…robust plants native to soil muddy in spring, moist in summer. Their green leaves are darkly marbled; flowers are sessile, with upright, elongate petals that form a kind of three-column cloister on a leafy plaza—not a flowery arrangement, but a striking one.
George Schenk, The Complete Shade Gardener
The group of Trillium species known as toadshades could well be the most American of all plants—the widest ranging of all American endemics, native to more states (twenty-nine of them) than any other plant group confined to the United States. Toadshades are native in Texas, California, Washington, Wisconsin, New York, and Florida, but they never venture across the international boundaries of those states. (On the other hand, pedicillate trilliums, or wake robins, which bear a length of stem between foliage and flower, are part of the native flora of extensive regions of the Northern Hemisphere, specifically in the United States, southern Canada, and the Orient.)
Toadshades acquired their lamentably earthy name early in eastern American history, when there were plenty of toads to shade. Perhaps toads benefited from insect meals, which the plants attracted. The name might allude to the often mottled coloring of their leaves. Toadshades can also be called “sessile trilliums,” but that attempt at a name is somewhat more than a mouthful, scarcely fancier, and no more clear, except to the trained botanist.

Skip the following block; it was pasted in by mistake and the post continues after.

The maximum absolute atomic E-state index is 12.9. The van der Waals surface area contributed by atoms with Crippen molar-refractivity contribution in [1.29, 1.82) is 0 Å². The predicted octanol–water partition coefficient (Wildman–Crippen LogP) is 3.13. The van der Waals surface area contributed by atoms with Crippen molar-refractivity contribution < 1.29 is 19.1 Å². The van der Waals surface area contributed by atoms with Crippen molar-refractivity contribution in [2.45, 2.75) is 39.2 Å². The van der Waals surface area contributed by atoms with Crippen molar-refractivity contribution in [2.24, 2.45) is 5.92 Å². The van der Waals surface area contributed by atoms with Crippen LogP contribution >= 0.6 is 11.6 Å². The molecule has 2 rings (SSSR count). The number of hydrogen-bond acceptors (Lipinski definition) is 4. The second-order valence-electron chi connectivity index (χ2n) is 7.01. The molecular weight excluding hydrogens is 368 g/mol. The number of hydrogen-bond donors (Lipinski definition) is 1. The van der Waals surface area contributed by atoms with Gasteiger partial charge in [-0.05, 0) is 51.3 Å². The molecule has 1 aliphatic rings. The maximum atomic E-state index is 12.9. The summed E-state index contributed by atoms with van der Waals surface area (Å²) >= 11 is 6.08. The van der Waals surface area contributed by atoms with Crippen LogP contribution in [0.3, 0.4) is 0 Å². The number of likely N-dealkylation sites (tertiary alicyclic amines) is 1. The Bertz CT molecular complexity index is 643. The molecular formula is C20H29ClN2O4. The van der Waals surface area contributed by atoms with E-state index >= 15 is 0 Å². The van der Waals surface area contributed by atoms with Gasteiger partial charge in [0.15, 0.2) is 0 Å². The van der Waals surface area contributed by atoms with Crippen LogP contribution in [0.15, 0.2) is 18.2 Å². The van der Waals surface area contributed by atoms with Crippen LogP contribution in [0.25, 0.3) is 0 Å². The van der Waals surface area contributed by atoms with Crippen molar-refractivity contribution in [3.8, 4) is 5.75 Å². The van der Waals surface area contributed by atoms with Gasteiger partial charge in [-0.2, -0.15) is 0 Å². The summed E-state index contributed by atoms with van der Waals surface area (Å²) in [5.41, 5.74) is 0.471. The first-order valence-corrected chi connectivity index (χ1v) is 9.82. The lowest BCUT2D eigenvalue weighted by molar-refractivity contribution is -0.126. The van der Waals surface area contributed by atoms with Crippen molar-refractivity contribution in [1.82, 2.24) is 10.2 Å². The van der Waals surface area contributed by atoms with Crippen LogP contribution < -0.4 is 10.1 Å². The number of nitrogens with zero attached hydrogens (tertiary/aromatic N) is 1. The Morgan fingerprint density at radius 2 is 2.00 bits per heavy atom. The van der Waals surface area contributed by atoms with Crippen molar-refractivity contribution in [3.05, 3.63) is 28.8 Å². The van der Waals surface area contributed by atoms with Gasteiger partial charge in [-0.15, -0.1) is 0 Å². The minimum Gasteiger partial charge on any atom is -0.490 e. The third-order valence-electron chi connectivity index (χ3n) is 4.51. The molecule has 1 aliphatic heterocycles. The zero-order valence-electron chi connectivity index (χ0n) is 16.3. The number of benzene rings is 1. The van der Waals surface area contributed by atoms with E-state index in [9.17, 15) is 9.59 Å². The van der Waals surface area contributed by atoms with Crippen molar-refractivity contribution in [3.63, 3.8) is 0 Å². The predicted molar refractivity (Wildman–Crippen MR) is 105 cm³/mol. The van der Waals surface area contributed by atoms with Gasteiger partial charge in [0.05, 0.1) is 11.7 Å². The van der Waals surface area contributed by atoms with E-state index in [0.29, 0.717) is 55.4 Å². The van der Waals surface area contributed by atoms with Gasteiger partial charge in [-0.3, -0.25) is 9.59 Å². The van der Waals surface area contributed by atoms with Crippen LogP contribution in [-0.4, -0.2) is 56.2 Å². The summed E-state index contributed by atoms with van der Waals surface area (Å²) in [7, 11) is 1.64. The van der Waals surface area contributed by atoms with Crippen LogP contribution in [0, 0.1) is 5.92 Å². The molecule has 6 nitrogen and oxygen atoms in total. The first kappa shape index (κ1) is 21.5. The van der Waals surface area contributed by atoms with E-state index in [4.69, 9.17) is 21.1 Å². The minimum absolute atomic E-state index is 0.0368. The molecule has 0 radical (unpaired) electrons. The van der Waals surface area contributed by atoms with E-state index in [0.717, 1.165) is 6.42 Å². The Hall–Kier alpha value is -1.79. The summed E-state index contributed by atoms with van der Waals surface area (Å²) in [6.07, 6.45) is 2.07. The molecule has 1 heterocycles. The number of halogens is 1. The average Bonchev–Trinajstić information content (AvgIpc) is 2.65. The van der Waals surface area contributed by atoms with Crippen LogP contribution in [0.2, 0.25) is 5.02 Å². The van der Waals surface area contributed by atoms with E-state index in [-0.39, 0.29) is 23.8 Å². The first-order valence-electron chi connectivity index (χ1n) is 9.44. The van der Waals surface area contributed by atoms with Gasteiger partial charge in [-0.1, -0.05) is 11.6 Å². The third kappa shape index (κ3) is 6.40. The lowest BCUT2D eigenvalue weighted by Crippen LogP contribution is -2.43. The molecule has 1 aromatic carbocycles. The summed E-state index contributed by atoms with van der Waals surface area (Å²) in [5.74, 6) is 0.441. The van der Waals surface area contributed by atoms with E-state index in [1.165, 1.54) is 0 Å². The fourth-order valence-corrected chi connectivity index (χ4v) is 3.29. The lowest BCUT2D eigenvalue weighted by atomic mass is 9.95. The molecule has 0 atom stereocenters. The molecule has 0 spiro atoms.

Two distinctly different kinds of toadshades occur in the Far West. One kind is represented by the little-known Trillium petiolatum, which ranges sporadically in drier country from near Wenatchee, Washington, to northern Idaho and southward into the Blue Mountains of Oregon. Its leaves are distinct from other trilliums in having a pronounced petiole that broadens into a roundish blade. The other is a group, consisting of several taxa (T. albidum, T. angustipetalum, T. chloropetalum, T. kurabayashii, T. parviflorum, and their variants), ranging from near Puget Sound southward to near Santa Maria, California. Much of the desirable horticultural variability occurs in just the Santa Cruz Mountains, and much of the threat to the continued existence of many beautiful forms focuses there.
Toadshades take years to grow, requiring seemingly forever to reach the status of garden heirlooms. Yet, following a winter of rain, one hundred percent germination can be expected in a wide variety of potting media, by harvesting seeds a few days before the finishing touches of maturity (namely dormancy) and planting them immediately.
Toadshades from the Santa Cruz Mountains are far more than toadshades, just as poppies from Flanders are far more than poppies. Toadshades from the Santa Cruz Mountains are features of our natural heritage, living art, and garden-worthy. They help tell a story about our human condition. Silently and scarcely mourned, toadshades are disappearing from the Santa Cruz Mountains, precisely where, from these several points of view, such a tragedy should never happen.
The Santa Cruz Mountains extend roughly from the Golden Gate southward to the vicinity of Salinas. They form the peninsula separating San Francisco Bay from the Pacific Ocean; on their eastern flank lies Silicon Valley. At their northern end, they diminish to become the hills of San Francisco, just before disappearing beneath the Golden Gate. One hundred miles to the south, they drop again to near sea level, before ultimately slipping beneath the valley through which the Salinas River carves its way to the Pacific.